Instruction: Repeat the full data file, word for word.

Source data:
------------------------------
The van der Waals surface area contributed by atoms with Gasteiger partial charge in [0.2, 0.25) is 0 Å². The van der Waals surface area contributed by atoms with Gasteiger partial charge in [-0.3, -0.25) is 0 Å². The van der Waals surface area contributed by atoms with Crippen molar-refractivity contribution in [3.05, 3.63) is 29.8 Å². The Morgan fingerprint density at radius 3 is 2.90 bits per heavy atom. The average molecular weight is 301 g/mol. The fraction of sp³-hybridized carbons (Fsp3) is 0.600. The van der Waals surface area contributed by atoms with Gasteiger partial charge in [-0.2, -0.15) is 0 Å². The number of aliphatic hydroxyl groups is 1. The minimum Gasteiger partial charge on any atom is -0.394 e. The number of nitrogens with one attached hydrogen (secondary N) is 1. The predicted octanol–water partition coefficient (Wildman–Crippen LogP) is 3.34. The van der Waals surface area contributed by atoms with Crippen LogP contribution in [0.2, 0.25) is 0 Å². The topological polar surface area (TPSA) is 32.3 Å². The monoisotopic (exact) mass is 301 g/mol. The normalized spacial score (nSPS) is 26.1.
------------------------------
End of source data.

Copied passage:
The van der Waals surface area contributed by atoms with Gasteiger partial charge in [0.2, 0.25) is 0 Å². The van der Waals surface area contributed by atoms with Gasteiger partial charge in [-0.3, -0.25) is 0 Å². The van der Waals surface area contributed by atoms with Crippen molar-refractivity contribution in [3.05, 3.63) is 29.8 Å². The Morgan fingerprint density at radius 3 is 2.90 bits per heavy atom. The average molecular weight is 301 g/mol. The fraction of sp³-hybridized carbons (Fsp3) is 0.600. The van der Waals surface area contributed by atoms with Gasteiger partial charge in [-0.2, -0.15) is 0 Å². The number of aliphatic hydroxyl groups is 1. The minimum Gasteiger partial charge on any atom is -0.394 e. The number of nitrogens with one attached hydrogen (secondary N) is 1. The predicted octanol–water partition coefficient (Wildman–Crippen LogP) is 3.34. The van der Waals surface area contributed by atoms with Crippen LogP contribution in [0.2, 0.25) is 0 Å². The topological polar surface area (TPSA) is 32.3 Å². The monoisotopic (exact) mass is 301 g/mol. The normalized spacial score (nSPS) is 26.1.